Monday, October 27, 2014

On Coaching Agile: Killer Questions - What do you want to test?

When coaching teams or individuals in agile techniques like TDD, Refactoring, Clean Code, CI, you name it then I've found out that certain questions yield interesting effects. My absolute favorite would be this one here:

What do you want to test?

In the meaning of: What feature or behavior do you want to test?

One of the key take aways in trainings on agile techniques would be the knowledge about and the appliance of the testing pyramid. Many teams I trained would have a test structure that imitates an upside down pyramid or a trapeze standing on the short edge or even a big letter T. When they attend a training they would learn about TDD and unit tests and are eager to write them for their code too. And what seems to be rather easy in the training with a well designed and small sample application tends to become overwhelmingly difficult when they get back to their own code base which usually would be more complex and more ridden with legacy code issues.

Nevertheless they start out and want to write the first unit test themselves. And here is where the trouble starts. How would you do that? Most of them lack experience of what a good unit test would look like. What unit should you begin with? And which tests would make sense? If you never ever tried to write unit tests for your production code these questions are tough. Everything is so much more complicated compared to end-to-end testing where there is no need to understand the inner structure of your code and where design issues are not preventing you from testing.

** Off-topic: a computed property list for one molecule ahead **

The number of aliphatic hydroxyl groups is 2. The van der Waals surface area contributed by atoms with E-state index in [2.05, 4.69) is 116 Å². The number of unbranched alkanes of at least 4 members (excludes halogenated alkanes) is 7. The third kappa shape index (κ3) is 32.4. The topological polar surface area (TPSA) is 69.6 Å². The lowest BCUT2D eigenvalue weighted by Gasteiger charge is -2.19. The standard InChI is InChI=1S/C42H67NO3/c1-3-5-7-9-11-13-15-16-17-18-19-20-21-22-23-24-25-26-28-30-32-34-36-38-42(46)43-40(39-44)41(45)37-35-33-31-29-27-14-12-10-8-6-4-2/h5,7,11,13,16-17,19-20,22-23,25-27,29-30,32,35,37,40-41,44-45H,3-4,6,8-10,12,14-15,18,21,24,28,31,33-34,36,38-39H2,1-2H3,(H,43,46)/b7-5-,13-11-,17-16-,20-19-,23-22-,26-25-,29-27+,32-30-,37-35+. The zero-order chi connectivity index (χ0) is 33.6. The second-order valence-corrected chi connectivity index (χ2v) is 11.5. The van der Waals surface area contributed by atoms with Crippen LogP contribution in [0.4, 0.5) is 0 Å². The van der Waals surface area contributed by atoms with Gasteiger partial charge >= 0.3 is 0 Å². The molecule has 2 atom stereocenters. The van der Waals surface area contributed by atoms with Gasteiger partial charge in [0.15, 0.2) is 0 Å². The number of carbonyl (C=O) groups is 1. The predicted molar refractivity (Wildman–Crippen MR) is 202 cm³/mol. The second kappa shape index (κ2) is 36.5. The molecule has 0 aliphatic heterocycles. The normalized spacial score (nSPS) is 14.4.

The following is condensed from several sessions with developers trying to put a piece of their code under test. There is no single developer who behaved exactly this way. I took the freedom to exaggerate the situation for the educational purpose. But please be aware that any part of this is taken from real situations: 

So, when I pair (actually: triple) with my developers before writing one single line of code I ask them: 

What do you want to test?

Most of the developers really have no good answer to this question. They are able to explain the implementation to its tiniest detail but they fail answering this rather simple question. That is why asking it will usually be the begin of a long discussion where they tell me what actually happens in their code which things get to be done and how. This is when I would guide the discussion to the structure of the code and the building blocks it consists of. We try to identify the parts that would not heavily make use of components which are not under control of the team. To begin with we would focus on the components that depend on components under control by the team to make things a little bit easier. Most of the time this initial discussion already brings about a better understanding of their own code and architecture which will help a lot in the upcoming part of the session. Besides, me as a coach I'm able to understand the coding on a relaively high level of abstraction which helps me to not get lost in too much details. I would gain enough knowledge to understand the features and what tests there should be. With that I'm able to guide them further down the road.

Once the component to put under test has been identified I would ask the question again: 

What do you want to test?

Many times this is when I get my tour through the component and what it would be doing one more time. This is when I try to find a nice unit to start testing with. Sometimes they would pick a unit to test themselves and sometimes not. Whatever they would pick I'd try to start with. It is important that they learn to decide themselves. It is important that they take over the lead as much as possible. It is not my show. It is not about how I would proceed. It's more about being a facilitator, to lend a helping hand. When there is a unit to test I ask one more time